During a recent interview with a reporter, Lester Brickman recalled an old television western from days gone by called “Have Gun-Will Travel.”
“The main character was named Paladin and his logo was ‘have gun-will travel,’” Brickman recalled. “It would start with a little ditty and the title and such. Well, that’s kind of like the plaintiffs’ lawyers logo now. ‘Have case-Will travel. We will go wherever we have the friendliest courts, laws and juries.’”
The assessment, coming as it did from Brickman, is particularly relevant in the aftermath of the Nolan v. Weil-McLain decision by the Illinois Supreme Court earlier this month.
Brickman is a law professor at the prestigious Benjamin N. Cardozo School of Law in New York and is widely recognized as the foremost asbestos litigation scholar in the country.
Though the ripples from the splash in the Nolan case will roll across asbestos litigation for years to come, many legal professionals expect it to, at the very least, dent the reputation of plaintiff friendly jurisdictions in Illinois, such as Madison County.
Some, like Chicago defense attorney Edward McCambridge who was the prime mover on the Nolan case, believe the decision could likely have plaintiffs’ lawyers in search of a other locations.
“It will definitely make Illinois not as attractive as it once was,” McCambridge said of the Nolan ruling. “There is no question Illinois loses that stigma. I would suspect people might choose other venues.”
Brickman said the full impact remains to be seen, but he suspects the ready-to-travel asbestos plaintiffs’ lawyers will not hesitate to move if necessary. Just as tort reform legislation radically slowed many states that were once home to thousands upon thousands of asbestos cases, the latest rulings could again force a shift, he said.
“Having lost the friendly venues in Texas and Mississippi, they are already looking for other venues,” Brickman said. “They have planted a flag in Delaware, where Vice President Joe Biden’s son is involved in attempting to make Delaware a friendly court for asbestos cases. Another is Southern California where there is a rise in asbestos cases.”
As legal landscape shifts in Illinois, Delaware and California will continue their recent growth in the number of cases filed. But just as each state has its own unique appeal, Illinois, even in the aftermath of the Nolan ruling, is not likely to lose its luster as a preferred venue for asbestos lawsuits.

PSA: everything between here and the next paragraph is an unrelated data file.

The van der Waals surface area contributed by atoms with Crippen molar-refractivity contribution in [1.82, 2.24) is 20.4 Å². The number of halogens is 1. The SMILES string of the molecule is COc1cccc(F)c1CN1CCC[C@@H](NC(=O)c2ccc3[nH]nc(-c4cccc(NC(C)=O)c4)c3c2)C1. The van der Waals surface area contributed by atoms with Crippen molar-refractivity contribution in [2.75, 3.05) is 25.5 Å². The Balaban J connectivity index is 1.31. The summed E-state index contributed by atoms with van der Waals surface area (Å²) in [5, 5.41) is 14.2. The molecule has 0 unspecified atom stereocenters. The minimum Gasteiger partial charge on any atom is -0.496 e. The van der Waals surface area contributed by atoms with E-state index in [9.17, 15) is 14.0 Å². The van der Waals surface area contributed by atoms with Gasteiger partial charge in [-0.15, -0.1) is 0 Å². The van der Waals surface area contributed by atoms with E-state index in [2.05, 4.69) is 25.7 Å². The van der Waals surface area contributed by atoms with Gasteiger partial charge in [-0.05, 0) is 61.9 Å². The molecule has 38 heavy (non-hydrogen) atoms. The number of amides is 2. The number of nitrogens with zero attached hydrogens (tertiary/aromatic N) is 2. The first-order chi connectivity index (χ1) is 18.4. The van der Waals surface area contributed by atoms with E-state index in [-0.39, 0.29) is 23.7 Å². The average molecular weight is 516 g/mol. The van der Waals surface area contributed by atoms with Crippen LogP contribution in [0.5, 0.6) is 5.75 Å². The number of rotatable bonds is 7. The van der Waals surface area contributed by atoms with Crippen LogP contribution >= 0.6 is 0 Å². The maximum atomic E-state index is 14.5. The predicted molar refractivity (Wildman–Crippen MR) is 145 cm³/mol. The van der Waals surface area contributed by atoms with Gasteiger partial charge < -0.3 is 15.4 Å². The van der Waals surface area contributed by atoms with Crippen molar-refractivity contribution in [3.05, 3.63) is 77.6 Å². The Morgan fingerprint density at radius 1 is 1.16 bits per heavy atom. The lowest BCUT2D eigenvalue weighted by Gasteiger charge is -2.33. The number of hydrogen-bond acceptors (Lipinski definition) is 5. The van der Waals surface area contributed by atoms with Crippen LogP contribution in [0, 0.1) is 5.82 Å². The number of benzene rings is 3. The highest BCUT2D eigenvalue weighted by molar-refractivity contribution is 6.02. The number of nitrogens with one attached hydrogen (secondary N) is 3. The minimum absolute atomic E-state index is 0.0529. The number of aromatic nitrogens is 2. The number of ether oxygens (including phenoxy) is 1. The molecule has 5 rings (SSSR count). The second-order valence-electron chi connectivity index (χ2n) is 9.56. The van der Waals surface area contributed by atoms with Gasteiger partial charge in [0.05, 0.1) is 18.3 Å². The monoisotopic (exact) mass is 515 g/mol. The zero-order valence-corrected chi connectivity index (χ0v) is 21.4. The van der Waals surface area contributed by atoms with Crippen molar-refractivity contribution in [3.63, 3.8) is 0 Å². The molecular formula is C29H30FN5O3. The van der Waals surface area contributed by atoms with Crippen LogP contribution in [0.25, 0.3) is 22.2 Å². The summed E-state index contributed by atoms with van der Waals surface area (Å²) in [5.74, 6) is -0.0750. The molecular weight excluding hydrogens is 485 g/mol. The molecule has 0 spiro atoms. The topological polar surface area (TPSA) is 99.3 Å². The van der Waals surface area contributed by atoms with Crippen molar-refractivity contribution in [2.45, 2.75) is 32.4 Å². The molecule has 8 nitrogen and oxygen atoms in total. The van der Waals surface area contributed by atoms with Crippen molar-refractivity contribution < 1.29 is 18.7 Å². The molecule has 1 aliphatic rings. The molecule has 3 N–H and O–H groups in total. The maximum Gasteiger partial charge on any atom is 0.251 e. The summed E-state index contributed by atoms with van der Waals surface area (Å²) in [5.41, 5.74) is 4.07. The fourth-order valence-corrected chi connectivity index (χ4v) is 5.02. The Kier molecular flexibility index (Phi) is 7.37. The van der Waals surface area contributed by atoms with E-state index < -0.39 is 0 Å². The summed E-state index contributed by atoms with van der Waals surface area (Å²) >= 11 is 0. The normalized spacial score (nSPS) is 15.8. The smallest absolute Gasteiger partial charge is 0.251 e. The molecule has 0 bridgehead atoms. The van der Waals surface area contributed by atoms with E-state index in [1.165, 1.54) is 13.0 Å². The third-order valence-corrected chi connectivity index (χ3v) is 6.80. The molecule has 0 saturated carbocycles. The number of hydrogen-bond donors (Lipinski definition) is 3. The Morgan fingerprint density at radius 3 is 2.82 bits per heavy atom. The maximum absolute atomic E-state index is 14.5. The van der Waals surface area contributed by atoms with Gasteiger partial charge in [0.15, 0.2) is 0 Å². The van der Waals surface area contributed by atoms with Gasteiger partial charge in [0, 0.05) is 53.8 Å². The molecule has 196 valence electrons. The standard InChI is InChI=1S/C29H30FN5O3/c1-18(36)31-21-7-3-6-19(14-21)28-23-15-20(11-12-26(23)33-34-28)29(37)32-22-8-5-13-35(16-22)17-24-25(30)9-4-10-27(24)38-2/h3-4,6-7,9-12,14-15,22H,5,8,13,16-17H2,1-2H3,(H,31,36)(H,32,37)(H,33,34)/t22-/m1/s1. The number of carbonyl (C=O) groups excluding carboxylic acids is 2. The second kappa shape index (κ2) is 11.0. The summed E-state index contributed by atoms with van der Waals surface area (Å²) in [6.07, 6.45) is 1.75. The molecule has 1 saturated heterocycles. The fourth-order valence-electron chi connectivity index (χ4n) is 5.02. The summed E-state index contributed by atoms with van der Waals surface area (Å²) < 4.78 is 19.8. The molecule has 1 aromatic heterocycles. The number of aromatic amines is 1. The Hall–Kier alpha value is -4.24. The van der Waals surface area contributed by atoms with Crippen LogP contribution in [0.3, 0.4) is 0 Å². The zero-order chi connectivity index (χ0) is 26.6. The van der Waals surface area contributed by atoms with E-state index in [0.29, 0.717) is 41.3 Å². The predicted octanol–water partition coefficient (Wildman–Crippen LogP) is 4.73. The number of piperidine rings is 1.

Go West (or East)
The Nolan case caused a tremor through Illinois asbestos dockets because it in essence reversed the so-called Lipke Rule that prevented defendants in asbestos cases from introducing evidence of the plaintiff’s other exposure related to other defendants who previously settled the case.
As David Holmes and Anthony Michael Goldner, attorneys at the Chicago firm of Wilson Elser, explained, “Illinois was the only state in the country to have had a rule with a blanket prohibition against all evidence pertaining to the negligence of non-parties.”
Defense attorneys like McCambridge and Goldner say the ruling will encourage more defendants to avoid settling a case and take their chances in trial. McCambridge said the possibility of a trial alone may be enough to send plaintiffs’ attorneys on the move in search of a friendlier venue.
As Brickman mentioned, Delaware has emerged in recent years as a very popular venue, particularly since Democratic Attorney General Beau Biden took office.
A USA Today story in 2008 noted that the younger Biden was a partner in a Delaware law firm “that was filing asbestos lawsuits and seeking to develop a specialty in that area,” at the same time his father, then a Delaware senator worked to kill a “bipartisan bill designed to curb asbestos lawsuits,” according to the report.
The Bidens’ campaign accounts have benefited from large donations by trial lawyers and their related political action committees. According to the Center for Responsive Politics, employees at three law firms that specialize in asbestos litigation were among Beau Biden’s top 10 all-time contributors.
In addition to Delaware’s loyal Democratic Party voting base and liberal courts, the state is attractive to plaintiffs’ attorneys because of attractive corporation laws. Most major companies have an office in Delaware, which makes it almost impossible for defense attorneys to challenge the convenience of the venue.
California has its own unique attractions for plaintiffs, most notably its liberal civil courts that give plaintiffs a generous home-field advantage. Civil Justice Association of California has sponsored legislation in recent years designed to balance the scales for defendants in court. Despite some victories, Executive Director John Sullivan said the courts have made the state one of the least attractive in the country for businesses.